When I lived in Canada, we would get a lot more time off for some of the holidays than we would in the US.

BigBadBetty

  • Member
  • **
  • Posts: 304
Re: Americans - do you get sick of celebrating?
« Reply #84 on: October 26, 2014, 11:37:34 AM »
I don't get sick of celebrating, but I'm still grumpy that my bday isn't one of the big parade and bbq holidays. It's a you must work for the state, feds, or the bank/post office to benefit holiday. Many holidays are magnified by kids, which I don't have or work with.

In my state, state workers do not get off federal holidays like Veteran's Day, President's Day, Columbus Day, etc. They don't even get off the day after Thanksgiving. When I worked at a bank 20 years ago, we didn't get those days either. Plus we were open Saturdays. At least we weren't open on Sundays like some other banks in my area.

kglory

  • Member
  • **
  • Posts: 939
Re: Americans - do you get sick of celebrating?
« Reply #85 on: November 05, 2014, 04:07:10 PM »
I love it!  I actually think it makes the end of the year really festive and magical.

Add in the fact that the vast majority of my family's birthdays are somewhere from September through December, and that we celebrate both Hanukkah and Christmas, and yeah, you have a few months chock full of holidays.  But I think that makes it really fun!

Bottlecaps

  • Member
  • **
  • Posts: 237
Re: Americans - do you get sick of celebrating?
« Reply #86 on: November 05, 2014, 08:10:52 PM »
I don't mind it. I work pretty much every holiday except for Easter, Thanksgiving, and Christmas, so those are the biggies for us, although we celebrate some of the smaller holidays too in our own ways.

Valentine's Day - If I manage to get that evening off, Mr. Bottlecaps and I will go out to eat and spend time together. (I'm hoping to get that day off this year, as it will be our first Valentine's Day as a married couple, but if I can't, we can always celebrate it later in the week when I do get an evening off.)
St. Patrick's Day - We go to the local bar, put Flogging Molly on the jukebox, and drink, lol.
Easter - We celebrate it in a secular way. We have dinner at my sister's house most of the time, hang out with the family, then come home and enjoy the day off.
Halloween - We dress up and go to the local bar. They usually have karaoke for Halloween and a pretty good crowd going on. We'll usually have a party at Mr. Bottlecaps' best friend's house sometime around Halloween too.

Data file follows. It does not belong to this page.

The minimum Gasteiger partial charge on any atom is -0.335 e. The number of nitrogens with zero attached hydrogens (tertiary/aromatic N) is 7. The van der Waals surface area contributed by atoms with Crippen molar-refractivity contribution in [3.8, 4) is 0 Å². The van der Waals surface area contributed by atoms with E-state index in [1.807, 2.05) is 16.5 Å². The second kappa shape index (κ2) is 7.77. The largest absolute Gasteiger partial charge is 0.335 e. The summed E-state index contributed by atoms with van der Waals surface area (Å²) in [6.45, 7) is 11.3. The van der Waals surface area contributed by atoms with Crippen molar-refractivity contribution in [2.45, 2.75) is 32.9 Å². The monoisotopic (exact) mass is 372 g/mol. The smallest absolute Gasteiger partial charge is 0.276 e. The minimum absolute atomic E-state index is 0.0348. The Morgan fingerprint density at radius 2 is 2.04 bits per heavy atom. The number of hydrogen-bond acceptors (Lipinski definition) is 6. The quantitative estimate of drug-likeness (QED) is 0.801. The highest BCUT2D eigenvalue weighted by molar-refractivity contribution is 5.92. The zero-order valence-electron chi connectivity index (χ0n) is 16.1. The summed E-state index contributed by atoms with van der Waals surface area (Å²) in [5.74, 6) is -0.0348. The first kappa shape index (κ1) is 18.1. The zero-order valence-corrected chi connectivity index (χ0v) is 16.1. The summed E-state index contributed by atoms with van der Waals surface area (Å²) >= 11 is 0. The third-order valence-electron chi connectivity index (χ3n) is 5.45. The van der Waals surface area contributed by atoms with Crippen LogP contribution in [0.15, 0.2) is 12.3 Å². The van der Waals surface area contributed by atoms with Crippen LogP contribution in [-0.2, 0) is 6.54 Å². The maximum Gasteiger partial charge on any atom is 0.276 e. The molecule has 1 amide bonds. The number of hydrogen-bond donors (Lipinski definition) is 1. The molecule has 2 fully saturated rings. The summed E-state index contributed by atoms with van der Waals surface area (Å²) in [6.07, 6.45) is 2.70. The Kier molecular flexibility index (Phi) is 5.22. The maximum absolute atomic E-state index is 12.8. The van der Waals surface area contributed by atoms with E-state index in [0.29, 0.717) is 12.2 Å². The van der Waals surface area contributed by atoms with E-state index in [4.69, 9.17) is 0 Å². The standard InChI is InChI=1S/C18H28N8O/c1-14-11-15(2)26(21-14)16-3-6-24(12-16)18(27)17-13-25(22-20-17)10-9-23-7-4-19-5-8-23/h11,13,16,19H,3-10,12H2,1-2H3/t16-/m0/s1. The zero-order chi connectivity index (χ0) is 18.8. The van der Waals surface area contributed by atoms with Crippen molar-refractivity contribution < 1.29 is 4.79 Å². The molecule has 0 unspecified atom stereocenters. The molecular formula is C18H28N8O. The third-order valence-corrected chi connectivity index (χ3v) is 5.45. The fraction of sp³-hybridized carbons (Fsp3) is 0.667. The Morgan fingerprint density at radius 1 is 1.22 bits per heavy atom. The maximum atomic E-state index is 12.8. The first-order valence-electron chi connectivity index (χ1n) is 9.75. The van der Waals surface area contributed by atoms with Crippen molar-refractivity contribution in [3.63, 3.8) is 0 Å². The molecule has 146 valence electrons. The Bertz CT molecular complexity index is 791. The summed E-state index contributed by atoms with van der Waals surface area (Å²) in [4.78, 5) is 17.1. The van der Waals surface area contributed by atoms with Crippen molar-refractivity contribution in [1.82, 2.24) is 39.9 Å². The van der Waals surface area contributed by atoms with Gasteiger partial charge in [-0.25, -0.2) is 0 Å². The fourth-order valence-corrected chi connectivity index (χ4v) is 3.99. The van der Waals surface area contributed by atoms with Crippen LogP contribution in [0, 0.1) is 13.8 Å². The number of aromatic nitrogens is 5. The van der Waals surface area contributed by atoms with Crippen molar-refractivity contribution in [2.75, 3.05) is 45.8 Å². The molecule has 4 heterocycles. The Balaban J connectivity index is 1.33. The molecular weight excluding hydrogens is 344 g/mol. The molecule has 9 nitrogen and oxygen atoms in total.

Veteran's Day - We don't really celebrate it, but I always make it a point to wish Mr. Bottlecaps a happy one, since he is a vet.
Thanksgiving - Dinner at my sister's again. Basically the same as Easter, lol.
Christmas - I LOVE Christmas. I love to decorate, I love buying gifts for people, I love hearing/singing Christmas carols, the whole nine yards! We exchange gifts at my sister's house among the whole family on Christmas Eve, and have dinner there the next day (see a pattern here? LOL). Mr. Bottlecaps, my uncle who lives with us, and I exchange gifts on Christmas morning with each other here at our apartment. We also have a Christmas party at aforementioned friend's house.
New Year's Eve - We usually do a party at aforementioned friend's house for this one too. We all just chill out, maybe play some beer pong or something, drink beers, and watch the ball in NYC drop on TV. :)

Hmmmm - maybe we celebrate more holidays in my household than I originally thought! LOL!
"Some of the most wonderful people are the ones who don't fit into boxes." -Tori Amos


Girlie

  • Member
  • **
  • Posts: 527
Re: Americans - do you get sick of celebrating?
« Reply #87 on: November 06, 2014, 11:13:50 AM »
There are many holidays that are merely "marked" in my group, unless someone chooses to do more.
 
My husband and I have no kids, so for Halloween, we bought candy for trick-or-treaters and bought some relatively inexpensive decorations and called it a day. We didn't go over the top.
For Thanksgiving, there's a nice dinner with our family (small, really - four or five adults, no little ones) with the traditional things, and a few decorations, but nothing hugely elaborate except for the turkey,
Christmas is a big deal, with full-blown decor and gifts and a special meal. If we ever have kids, I don't expect too much change other than lots more children's stuff and an earlier bedtime. It's very family-friendly, because we still celebrate with our parents.
Easter Sunday is our usual church service (no different than every other Sunday), and maybe a nice meal for lunch.
For the Fourth of July, we usually go watch the fireworks.

Everything else is marked. Sure, you might go to dinner for Valentine's Day, or you might make a corned beef brisket for St. Patrick's Day. You can have a cook-out on Labor Day or stay up late on New Year's Eve. If we don't do those things, though, it's mostly forgotten by the start of the next week, and we're on to much more important things.

Americans pick and choose their holiday celebrations. Some people do seem to have nonstop celebrations from October through February, but I would venture to say that most of us don't.